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Social Security Customer Service Draws Scrutiny

Congress seeks answers on long waits at field offices as agency struggles with staff shortage

The sign for the Social Security Administration in Madison, Wis., on July 25, 2021. (Photo/Jon Elswick)
Jon Elswick/Associated Press

The Social Security Administration (SSA) says it is taking steps to improve customer service following a summer of frustration for many who sought help at field offices that reopened in April after being largely shut down for more than two years due to the pandemic.

But mounting customer complaints, including long waits outside SSA offices in extreme heat as well as busy signals and disconnected calls to the agency’s national toll-free number, prompted questions last month from congressional leaders. In an Aug. 30 response, Kilolo Kijakazi, the SSA’s acting commissioner, outlined a series of ongoing steps and future remedies.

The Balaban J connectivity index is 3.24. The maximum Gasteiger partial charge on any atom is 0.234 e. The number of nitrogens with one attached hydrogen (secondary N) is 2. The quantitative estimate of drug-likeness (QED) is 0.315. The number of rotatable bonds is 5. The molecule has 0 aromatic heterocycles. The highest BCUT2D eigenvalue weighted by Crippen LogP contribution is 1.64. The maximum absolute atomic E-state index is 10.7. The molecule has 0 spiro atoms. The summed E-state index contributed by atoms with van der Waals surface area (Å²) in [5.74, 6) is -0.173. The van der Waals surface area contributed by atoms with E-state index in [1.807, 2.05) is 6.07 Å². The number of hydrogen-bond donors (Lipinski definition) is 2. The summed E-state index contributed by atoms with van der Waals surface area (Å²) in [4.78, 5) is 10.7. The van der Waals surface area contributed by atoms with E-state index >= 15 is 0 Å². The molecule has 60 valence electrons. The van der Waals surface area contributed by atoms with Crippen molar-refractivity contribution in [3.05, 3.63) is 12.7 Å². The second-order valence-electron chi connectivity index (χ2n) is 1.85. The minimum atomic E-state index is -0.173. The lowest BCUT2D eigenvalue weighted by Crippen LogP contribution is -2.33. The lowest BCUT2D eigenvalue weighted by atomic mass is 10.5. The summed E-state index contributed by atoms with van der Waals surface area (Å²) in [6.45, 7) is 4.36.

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The success of those plans hinges on more than just Social Security’s powers of pandemic recovery. Years of being underfunded and understaffed also contributed to this summer of discontent, as the SSA faces an ongoing backlog of disability claims, an outdated phone system that won’t be replaced before early 2023, and the task of getting more than 1,200 field offices up to service speed.

These offices help older Americans navigate issues with retirement benefits, survivor benefits and Medicare as well as assisting with claims for Social Security Disability Insurance (SSDI) and Supplemental Security Income (SSI), a safety-net benefit for older and disabled people with low incomes that in most cases cannot be applied for online.